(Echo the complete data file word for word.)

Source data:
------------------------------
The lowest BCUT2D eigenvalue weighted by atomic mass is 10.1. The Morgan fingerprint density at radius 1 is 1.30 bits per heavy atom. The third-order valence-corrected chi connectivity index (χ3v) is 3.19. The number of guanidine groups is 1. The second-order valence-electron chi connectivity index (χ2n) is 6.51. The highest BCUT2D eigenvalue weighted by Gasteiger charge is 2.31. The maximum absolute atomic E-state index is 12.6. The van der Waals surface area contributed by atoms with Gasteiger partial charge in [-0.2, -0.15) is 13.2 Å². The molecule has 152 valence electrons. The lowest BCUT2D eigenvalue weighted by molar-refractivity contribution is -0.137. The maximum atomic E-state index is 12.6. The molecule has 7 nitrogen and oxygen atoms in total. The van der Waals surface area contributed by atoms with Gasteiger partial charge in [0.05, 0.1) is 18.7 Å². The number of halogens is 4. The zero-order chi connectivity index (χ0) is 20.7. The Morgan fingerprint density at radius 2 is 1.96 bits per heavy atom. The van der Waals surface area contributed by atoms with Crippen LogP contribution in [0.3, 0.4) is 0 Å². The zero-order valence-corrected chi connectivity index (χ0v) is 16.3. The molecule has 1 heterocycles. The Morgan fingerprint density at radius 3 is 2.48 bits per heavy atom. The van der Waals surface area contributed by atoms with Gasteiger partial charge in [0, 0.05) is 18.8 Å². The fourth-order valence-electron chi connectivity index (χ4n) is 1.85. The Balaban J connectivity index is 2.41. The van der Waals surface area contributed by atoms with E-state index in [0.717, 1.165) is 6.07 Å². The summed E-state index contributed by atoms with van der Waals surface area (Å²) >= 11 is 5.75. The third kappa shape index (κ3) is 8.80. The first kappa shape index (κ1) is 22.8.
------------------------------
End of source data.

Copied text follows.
The lowest BCUT2D eigenvalue weighted by atomic mass is 10.1. The Morgan fingerprint density at radius 1 is 1.30 bits per heavy atom. The third-order valence-corrected chi connectivity index (χ3v) is 3.19. The number of guanidine groups is 1. The second-order valence-electron chi connectivity index (χ2n) is 6.51. The highest BCUT2D eigenvalue weighted by Gasteiger charge is 2.31. The maximum absolute atomic E-state index is 12.6. The van der Waals surface area contributed by atoms with Gasteiger partial charge in [-0.2, -0.15) is 13.2 Å². The molecule has 152 valence electrons. The lowest BCUT2D eigenvalue weighted by molar-refractivity contribution is -0.137. The maximum atomic E-state index is 12.6. The molecule has 7 nitrogen and oxygen atoms in total. The van der Waals surface area contributed by atoms with Gasteiger partial charge in [0.05, 0.1) is 18.7 Å². The number of halogens is 4. The zero-order chi connectivity index (χ0) is 20.7. The Morgan fingerprint density at radius 2 is 1.96 bits per heavy atom. The van der Waals surface area contributed by atoms with Crippen LogP contribution in [0.3, 0.4) is 0 Å². The zero-order valence-corrected chi connectivity index (χ0v) is 16.3. The molecule has 1 heterocycles. The Morgan fingerprint density at radius 3 is 2.48 bits per heavy atom. The van der Waals surface area contributed by atoms with Gasteiger partial charge in [0, 0.05) is 18.8 Å². The fourth-order valence-electron chi connectivity index (χ4n) is 1.85. The Balaban J connectivity index is 2.41. The van der Waals surface area contributed by atoms with E-state index in [0.717, 1.165) is 6.07 Å². The summed E-state index contributed by atoms with van der Waals surface area (Å²) >= 11 is 5.75. The third kappa shape index (κ3) is 8.80. The first kappa shape index (κ1) is 22.8.